The company has had a great 2006-07 but the competition could creep up on it this year
A new plant in Manesar, Haryana, the runaway success of the Swift and an entry into the diesel segment. To be sure, the Rs 14,592 crore Maruti Udyog has had an exciting 2006-2007. What’s more, cashing in on the excise duty sops for small cars, the company posted sales of nearly 6.75 lakh cars, a smart 20 per cent increase over FY05-06. Next month the Delhi-based car maker, which even today commands a 50 per share of the Indian car market, will launch the SX4 sedan, a replacement for the Baleno. That will be followed by locally made variant of the premium SUV Grand Vitara. Already, four of its models– Alto, WagonR, Zen Estilo and Maruti-800 – are among the six top selling cars in the market.
That should be enough to make Maruti’s managing director, Jagdish Khattar feel relaxed. But clouds are beginning to appear on the horizon. To begin with, rising interest rates are already beginning to slow down car sales. Says Khattar, “Car sales in the last fiscal were mainly driven by lower excise duties which made them more affordable. The higher interest rates and price changes are expected to slow down sales and we believe the impact of lower customer demand will be clearly visible in the current quarter.”It’s not just the momentum in the top line that’s likely to be disturbed. The rising cost of raw materials such as steel, has already put pressure on the company’s operating margins. Despite a strong top line growth in FY07, operating margins remained flat at 13.6 per cent. And Khattar says higher input costs could continue to pressure margins.
In an effort to prop up sales, Maruti is trying to persuade banks to reduce the interest burden on customers. Besides, it’s increasing spends on promotions. Incidentally, the percentage of car sales that take place through financing has dropped from over 80 per cent to 70 per cent in the last quarter. So, it would appear that more cars are being bought without customers opting for loans. “However, it seems there are many who have decided to postpone their purchases, either through a loan or otherwise. So, it would appear that there has been an impact on sales due to higher interest rates” observes Khattar.
To beat the competition, loans for Maruti’s cars are being priced at the lowest rates in the industry– 8.59 per cent per annum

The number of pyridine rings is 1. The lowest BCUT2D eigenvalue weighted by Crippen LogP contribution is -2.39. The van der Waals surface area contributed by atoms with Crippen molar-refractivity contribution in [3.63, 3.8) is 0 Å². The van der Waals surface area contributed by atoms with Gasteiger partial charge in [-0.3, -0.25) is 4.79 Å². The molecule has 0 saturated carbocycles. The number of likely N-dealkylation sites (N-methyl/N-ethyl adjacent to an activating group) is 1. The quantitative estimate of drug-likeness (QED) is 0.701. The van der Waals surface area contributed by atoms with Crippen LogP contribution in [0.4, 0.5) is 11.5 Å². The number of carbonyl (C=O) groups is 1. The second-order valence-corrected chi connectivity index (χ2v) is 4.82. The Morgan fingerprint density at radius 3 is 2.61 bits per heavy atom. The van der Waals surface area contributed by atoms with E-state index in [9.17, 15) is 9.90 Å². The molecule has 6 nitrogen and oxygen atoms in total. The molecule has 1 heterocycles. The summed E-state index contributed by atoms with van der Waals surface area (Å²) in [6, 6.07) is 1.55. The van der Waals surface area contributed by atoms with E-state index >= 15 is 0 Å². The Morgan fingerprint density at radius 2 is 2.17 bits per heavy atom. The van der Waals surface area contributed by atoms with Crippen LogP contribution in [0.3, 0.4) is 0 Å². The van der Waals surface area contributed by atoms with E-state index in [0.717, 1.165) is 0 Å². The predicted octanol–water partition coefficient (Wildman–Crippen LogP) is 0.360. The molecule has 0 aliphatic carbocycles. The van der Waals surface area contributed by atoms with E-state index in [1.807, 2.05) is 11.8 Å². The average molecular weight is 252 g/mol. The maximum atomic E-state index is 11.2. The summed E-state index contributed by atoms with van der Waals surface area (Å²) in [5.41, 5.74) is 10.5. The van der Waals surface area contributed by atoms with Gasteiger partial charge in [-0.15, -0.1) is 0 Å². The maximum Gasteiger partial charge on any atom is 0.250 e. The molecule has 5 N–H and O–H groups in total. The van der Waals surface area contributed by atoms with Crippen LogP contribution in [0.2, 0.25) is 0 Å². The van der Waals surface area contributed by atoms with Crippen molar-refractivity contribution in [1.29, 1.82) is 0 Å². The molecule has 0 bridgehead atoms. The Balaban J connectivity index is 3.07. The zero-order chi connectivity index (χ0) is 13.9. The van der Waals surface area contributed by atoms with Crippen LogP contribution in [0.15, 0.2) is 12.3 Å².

, which is about 40 basis points lower than that offered by arch rival Hyundai Motor, makers of the popular model Santro.
What’s also posing problems for Maruti is the short supply of diesel engines. The company rolled out a diesel version of the Swift in January, making an entry into the diesel space. However, Suzuki Motor Corporation’s (SMC) diesel engine plant –in which Maruti also has a stake–also in Manesar, is unable to supply more than 2500 engines per month
Explains Khattar,”There is good demand for the diesel version of the Swift but we’re not getting adequate supplies of diesel of engines from our parent company, SMC. SMC has allotted some of the production from the plant to its Hungarian subsidiary. We are already utilising our full quote of 2500 diesel engines for the Swift.” What this means is that Maruti will not be in a position to cash in on any demand beyond 2,500 cars a month. That’s a pity because Maruti had been criticised not so long ago for its ageing portfolio of cars. And now that the diesel Swift has takers, it can’t feed the market.
Analysts, however, feel the company needs to come up with more new models. “The company’s recent launches have been well accepted, but all the models are in the A2 segment. The SX4 sedan is expected to do well, but Maruti needs more vehicles in the faster growing segments,” points out Huzaifa Suratwala, who tracks the automobile sector at Emkay Shares. The car maker’s inability to replace its fading models Gypsy, Versa and Omni is also going against the company. “Maruti needs to overhaul its entire range and should bring in more models like the Splash and Cervo. That would help it maintain its strong growth and its leadership position,” says Arvind Jain, analyst with Religare Securities. Adds an industry watcher, “Competitive pressures are only going to increase this year with Renault and General Motors already present in the budget segment and Hyundai revamping its portfolio.” Looks like it’s not going to be a smooth ride for Maruti this year. Not so swift any more